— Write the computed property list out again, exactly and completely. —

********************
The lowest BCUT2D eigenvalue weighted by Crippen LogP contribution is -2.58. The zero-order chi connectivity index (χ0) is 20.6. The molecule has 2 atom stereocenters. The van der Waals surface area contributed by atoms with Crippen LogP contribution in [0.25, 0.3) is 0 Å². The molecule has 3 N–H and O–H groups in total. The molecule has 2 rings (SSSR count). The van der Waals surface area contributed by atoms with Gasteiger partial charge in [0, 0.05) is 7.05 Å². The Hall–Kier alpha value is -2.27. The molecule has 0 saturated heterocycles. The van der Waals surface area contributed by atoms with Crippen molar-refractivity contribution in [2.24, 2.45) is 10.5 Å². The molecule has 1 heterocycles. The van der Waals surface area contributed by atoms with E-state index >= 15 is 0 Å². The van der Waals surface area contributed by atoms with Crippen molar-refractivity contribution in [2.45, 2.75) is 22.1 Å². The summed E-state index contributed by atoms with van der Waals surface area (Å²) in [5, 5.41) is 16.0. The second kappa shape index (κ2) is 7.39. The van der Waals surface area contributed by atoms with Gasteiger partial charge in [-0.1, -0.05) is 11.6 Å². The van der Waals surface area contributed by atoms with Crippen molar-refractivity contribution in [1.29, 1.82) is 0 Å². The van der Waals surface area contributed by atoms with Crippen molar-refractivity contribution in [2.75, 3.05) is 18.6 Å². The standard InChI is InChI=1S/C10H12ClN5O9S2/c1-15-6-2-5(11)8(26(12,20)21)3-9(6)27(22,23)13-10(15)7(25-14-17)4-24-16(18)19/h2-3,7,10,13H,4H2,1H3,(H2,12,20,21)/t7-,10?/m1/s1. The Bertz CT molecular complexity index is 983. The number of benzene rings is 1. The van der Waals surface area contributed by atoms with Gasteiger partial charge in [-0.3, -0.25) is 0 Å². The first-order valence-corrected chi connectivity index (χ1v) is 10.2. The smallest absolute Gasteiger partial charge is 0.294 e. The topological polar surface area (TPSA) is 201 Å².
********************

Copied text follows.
The lowest BCUT2D eigenvalue weighted by Crippen LogP contribution is -2.58. The zero-order chi connectivity index (χ0) is 20.6. The molecule has 2 atom stereocenters. The van der Waals surface area contributed by atoms with Crippen LogP contribution in [0.25, 0.3) is 0 Å². The molecule has 3 N–H and O–H groups in total. The molecule has 2 rings (SSSR count). The van der Waals surface area contributed by atoms with Gasteiger partial charge in [0, 0.05) is 7.05 Å². The Hall–Kier alpha value is -2.27. The molecule has 0 saturated heterocycles. The van der Waals surface area contributed by atoms with Crippen molar-refractivity contribution in [2.24, 2.45) is 10.5 Å². The molecule has 1 heterocycles. The van der Waals surface area contributed by atoms with E-state index >= 15 is 0 Å². The van der Waals surface area contributed by atoms with Crippen molar-refractivity contribution in [2.45, 2.75) is 22.1 Å². The summed E-state index contributed by atoms with van der Waals surface area (Å²) in [5, 5.41) is 16.0. The second kappa shape index (κ2) is 7.39. The van der Waals surface area contributed by atoms with Gasteiger partial charge in [-0.1, -0.05) is 11.6 Å². The van der Waals surface area contributed by atoms with Crippen molar-refractivity contribution in [1.29, 1.82) is 0 Å². The van der Waals surface area contributed by atoms with Crippen molar-refractivity contribution in [2.75, 3.05) is 18.6 Å². The standard InChI is InChI=1S/C10H12ClN5O9S2/c1-15-6-2-5(11)8(26(12,20)21)3-9(6)27(22,23)13-10(15)7(25-14-17)4-24-16(18)19/h2-3,7,10,13H,4H2,1H3,(H2,12,20,21)/t7-,10?/m1/s1. The Bertz CT molecular complexity index is 983. The number of benzene rings is 1. The van der Waals surface area contributed by atoms with Gasteiger partial charge in [-0.3, -0.25) is 0 Å². The first-order valence-corrected chi connectivity index (χ1v) is 10.2. The smallest absolute Gasteiger partial charge is 0.294 e. The topological polar surface area (TPSA) is 201 Å².